Angela Rogers March 2014


Posted by author: Angela Rogers
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8 thoughts on “It’s time to rethink pastels

  • An interesting interview and I wondered what Tom’s thoughts were on pastel painting and also about new technology and pastels- with companies like Derwent blurring the distinction between pastel, charcoal and graphite with their tinted charcoals/graphites in their XL series.
    I woud have added Degas to the list of great pastel exponents and mentioned the experimentation with tooth and surfaces (initially carried out by Seurat).

  • starrybird, yes, Blackburn does wonderful dislocations with space and distance, at the same time as keeping a strong sense of a believable physical landscape.
    Richard, thank you for adding more examples. I’ll pass your questions on to Tom.

  • Not fixing pastel is something new to me. I will stop advising people to fix! Paula Rego does fascinating pastel paintings. They are huge and look like oil paintings until you get really close up.

    • Agree with Olivia, not fixing is a surprising concept. I am sure this might be the best policy for finished paintings but what about pastel work in sketchbooks when trying to capture immediacy. I have returned from sketchbook walks with visual notes taken in pastel, sans fixative, with muddied images. I assume there is always a time and place….?

  • A response to Richard from Tom Walker
    You could say that pastel painting is what I do, a kind of dry painting but its drawing too, tonal rather than predominantly linear, but I also feel its not necessarily helpful to define these processes too tightly. I prefer mark-making, its all-embracing!
    Does Richard mean combining pastel with paint, perhaps, as a number of artists do, the Impressionists among them, working over a dried watercolour with pastel for example? But you can, of course, mix pastel with water or some other medium and make it into paint. I prefer the unadulterated dry dust myself. I’ve used all the paints but still find pastels the most flexible of all the media. I’ve used tinted charcoal too in combination with ‘normal’ pastel. I’m no purist; so long as its dry and has the right feel, and I can play with it, I’m happy!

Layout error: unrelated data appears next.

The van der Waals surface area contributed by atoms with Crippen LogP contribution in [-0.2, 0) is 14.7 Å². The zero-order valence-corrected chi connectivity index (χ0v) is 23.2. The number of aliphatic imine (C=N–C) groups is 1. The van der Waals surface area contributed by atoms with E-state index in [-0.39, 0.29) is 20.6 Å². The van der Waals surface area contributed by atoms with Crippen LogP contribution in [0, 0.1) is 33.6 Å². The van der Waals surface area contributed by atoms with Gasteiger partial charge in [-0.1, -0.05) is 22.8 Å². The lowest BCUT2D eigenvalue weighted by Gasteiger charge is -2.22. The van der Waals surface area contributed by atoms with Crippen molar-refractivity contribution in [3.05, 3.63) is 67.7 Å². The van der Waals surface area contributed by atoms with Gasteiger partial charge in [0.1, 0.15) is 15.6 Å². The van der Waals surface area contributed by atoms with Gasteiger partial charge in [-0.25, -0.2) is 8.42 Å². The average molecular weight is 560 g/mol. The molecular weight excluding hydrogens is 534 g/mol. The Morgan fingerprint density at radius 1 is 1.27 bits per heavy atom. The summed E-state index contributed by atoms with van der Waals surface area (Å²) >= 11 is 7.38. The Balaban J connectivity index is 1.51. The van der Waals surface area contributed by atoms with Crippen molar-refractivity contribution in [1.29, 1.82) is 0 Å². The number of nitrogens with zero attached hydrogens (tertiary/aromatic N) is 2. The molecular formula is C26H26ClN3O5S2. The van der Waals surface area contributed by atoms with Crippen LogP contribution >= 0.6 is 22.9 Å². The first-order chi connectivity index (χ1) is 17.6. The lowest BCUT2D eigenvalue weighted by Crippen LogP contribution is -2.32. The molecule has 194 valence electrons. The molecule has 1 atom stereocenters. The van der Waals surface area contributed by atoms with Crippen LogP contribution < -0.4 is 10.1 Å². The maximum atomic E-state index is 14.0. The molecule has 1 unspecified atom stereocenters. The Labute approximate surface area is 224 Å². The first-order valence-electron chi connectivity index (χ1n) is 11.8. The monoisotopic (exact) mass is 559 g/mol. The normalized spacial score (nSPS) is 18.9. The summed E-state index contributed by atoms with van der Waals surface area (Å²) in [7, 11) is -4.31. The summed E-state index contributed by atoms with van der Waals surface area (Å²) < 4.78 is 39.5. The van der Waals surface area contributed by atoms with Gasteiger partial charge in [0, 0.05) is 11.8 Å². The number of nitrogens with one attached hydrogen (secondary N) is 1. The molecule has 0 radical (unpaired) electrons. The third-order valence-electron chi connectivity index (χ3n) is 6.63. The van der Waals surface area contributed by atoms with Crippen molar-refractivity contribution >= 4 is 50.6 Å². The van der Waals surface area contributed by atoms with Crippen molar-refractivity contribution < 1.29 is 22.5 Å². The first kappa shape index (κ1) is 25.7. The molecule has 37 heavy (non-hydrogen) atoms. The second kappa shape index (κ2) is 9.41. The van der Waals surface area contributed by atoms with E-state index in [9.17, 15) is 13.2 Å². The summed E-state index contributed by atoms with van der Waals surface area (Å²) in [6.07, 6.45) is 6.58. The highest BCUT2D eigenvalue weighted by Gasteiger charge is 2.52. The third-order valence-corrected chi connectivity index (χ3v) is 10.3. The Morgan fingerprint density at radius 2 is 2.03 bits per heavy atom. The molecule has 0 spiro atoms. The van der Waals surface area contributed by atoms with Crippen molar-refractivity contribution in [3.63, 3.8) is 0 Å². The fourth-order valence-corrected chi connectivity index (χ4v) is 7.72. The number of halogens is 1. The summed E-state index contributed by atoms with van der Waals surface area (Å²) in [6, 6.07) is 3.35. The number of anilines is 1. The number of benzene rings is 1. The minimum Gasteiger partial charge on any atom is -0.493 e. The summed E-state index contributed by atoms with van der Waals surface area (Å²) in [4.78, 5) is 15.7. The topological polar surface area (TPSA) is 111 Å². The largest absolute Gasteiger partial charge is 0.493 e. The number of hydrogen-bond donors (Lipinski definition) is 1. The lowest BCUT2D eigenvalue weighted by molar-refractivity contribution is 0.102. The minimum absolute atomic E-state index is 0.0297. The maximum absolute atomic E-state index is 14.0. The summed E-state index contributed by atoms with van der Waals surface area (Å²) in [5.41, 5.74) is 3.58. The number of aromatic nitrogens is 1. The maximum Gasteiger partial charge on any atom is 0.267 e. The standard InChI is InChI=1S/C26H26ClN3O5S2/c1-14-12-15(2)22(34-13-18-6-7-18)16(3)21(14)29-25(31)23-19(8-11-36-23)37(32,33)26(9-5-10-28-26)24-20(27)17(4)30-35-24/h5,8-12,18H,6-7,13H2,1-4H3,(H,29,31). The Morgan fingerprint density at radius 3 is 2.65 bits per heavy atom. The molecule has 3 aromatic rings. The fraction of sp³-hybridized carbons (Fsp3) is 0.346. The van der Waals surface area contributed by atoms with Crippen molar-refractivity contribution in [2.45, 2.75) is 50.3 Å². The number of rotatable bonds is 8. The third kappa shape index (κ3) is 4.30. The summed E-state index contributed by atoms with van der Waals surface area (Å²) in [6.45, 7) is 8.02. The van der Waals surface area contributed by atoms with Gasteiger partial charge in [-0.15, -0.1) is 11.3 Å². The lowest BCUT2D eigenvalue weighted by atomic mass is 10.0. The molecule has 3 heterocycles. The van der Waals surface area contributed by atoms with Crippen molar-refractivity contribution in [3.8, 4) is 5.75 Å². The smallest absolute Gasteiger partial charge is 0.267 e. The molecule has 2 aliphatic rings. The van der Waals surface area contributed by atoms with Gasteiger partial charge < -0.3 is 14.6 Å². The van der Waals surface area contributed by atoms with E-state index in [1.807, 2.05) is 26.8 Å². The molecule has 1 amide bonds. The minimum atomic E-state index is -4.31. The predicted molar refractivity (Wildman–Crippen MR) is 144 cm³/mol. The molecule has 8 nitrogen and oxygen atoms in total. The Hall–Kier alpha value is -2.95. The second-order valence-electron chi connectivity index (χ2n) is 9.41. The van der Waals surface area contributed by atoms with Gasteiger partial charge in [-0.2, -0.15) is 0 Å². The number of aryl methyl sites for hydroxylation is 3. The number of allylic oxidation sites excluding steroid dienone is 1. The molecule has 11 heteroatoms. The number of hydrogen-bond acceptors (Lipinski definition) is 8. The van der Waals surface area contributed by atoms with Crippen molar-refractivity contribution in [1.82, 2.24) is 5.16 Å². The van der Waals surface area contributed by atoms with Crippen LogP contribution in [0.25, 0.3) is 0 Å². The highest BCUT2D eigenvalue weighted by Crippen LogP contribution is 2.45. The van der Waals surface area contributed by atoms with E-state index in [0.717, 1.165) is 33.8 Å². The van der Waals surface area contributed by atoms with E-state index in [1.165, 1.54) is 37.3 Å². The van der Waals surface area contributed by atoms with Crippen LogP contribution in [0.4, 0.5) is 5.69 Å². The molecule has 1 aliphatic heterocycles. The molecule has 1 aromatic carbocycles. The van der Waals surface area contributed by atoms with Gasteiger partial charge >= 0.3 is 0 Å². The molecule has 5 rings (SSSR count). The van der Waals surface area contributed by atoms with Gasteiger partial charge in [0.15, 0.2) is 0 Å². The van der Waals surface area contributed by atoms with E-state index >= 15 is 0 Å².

There are so many great artists who used pastel. I chose my few because I admire their works rather than just the fact that they use my favourite medium. In a way, I suppose I would have liked to have done what they did with it because their medium, Blackburn’s in particular, nourished and enabled their vision. I could certainly have added Degas and Seurat, the latter in particular for his wonderful ‘shadow play’, hard to call them drawings. Experimentation is the key isn’t it? I often tell my students that they have to go too far to discover how far they can go..!

  • No I meant water. I literally soak my pastels and coloured pigments in water using the ‘Shuimo’ method but with pastels and charcoal rather than ink. I was fascinated by the Chinese approach to using water as a vehicle for drawing – used by exponents such as Fu Baoshi (1904-1965) -so I am completely the opposite to Tom and I like to keep my drawings and pastel pigments wet.
    See my 5’x5′ water pastel drawing on this link: http://www.richardlileyart.co.uk/index.aspx